Elliott Abrams concludes another hawkish argument on Syria with a very tired claim about lost credibility:
When Moscow judges what we will do as Russia presses Ukraine, and when Beijing estimates the American reaction to a new “air defense zone” in the East China Sea, the gap between words and actions in Syria must be high on the agenda.
Syria hawks have often tried to drag unrelated issues into the debate over intervention in Syria, and this usually involves claiming that the U.S. is jeopardizing its position elsewhere in the world by failing to follow through on foolish statements that the administration made on Syria. As superficially plausible as these claims might seem, they fall apart as soon as one gives them a few minutes’ consideration. Unlike some American hawks, Russia, China, and other governments are not likely to view all of U.S. foreign policy through the lens of one or two issues in the Near East. If the U.S. doesn’t get itself into another war in the region, that is probably to the disadvantage of other major powers, since that means that the U.S. won’t be bogged down in a new conflict for months or years to come.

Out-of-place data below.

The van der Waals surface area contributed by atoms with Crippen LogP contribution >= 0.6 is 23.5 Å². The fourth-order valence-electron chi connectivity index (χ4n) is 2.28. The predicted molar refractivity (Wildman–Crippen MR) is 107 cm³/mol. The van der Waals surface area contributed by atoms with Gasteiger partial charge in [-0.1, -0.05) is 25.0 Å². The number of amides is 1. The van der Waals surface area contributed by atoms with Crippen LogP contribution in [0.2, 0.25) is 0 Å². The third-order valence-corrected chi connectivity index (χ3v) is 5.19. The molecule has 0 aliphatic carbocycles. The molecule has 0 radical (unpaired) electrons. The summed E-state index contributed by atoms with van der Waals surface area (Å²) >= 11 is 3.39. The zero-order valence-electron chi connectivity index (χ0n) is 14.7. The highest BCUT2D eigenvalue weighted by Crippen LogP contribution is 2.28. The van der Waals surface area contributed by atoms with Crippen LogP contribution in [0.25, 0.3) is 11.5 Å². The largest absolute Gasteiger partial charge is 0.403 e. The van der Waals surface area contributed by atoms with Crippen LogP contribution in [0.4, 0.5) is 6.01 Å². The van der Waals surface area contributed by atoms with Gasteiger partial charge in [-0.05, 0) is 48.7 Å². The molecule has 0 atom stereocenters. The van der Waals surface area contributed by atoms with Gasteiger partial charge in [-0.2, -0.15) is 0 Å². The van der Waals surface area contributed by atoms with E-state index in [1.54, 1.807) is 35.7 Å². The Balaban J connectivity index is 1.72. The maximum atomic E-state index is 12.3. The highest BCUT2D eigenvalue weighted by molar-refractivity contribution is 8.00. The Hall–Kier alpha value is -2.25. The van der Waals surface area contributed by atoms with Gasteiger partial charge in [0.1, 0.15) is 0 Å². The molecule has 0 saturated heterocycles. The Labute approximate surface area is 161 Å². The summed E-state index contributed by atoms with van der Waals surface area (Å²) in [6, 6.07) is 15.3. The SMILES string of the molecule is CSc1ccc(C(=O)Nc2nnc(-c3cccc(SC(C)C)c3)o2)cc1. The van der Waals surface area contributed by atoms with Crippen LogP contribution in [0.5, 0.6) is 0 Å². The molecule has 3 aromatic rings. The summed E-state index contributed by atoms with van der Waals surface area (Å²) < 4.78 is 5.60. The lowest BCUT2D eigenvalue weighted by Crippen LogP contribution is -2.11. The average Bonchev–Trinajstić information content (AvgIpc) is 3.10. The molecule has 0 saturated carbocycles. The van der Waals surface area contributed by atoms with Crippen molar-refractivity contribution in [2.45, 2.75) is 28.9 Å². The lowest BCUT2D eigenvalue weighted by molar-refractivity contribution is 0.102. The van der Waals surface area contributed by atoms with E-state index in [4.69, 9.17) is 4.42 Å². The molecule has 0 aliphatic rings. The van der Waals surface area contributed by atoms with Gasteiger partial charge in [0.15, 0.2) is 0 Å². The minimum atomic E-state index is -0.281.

More to the point, would “action” in Syria have changed Russian and Chinese behavior in these other areas in the least? The question almost answers itself. No, it wouldn’t have. Is it at all likely that China would not have created its so-called “air defense zone” if the U.S. had started bombing Syria four months ago? There doesn’t seem to be any reason to think so. Would Moscow have chosen not to use economic pressure and threats against Ukraine if the U.S. had gone ahead with another military intervention against one of its clients? No. It seems more likely that Russia would have responded to the bombing of Syria by becoming more antagonistic to U.S. allies and clients to the detriment of the latter. Hawks misjudge the importance of reputation and credibility in international relations, and they consistently misunderstand how other states view and react to U.S. actions.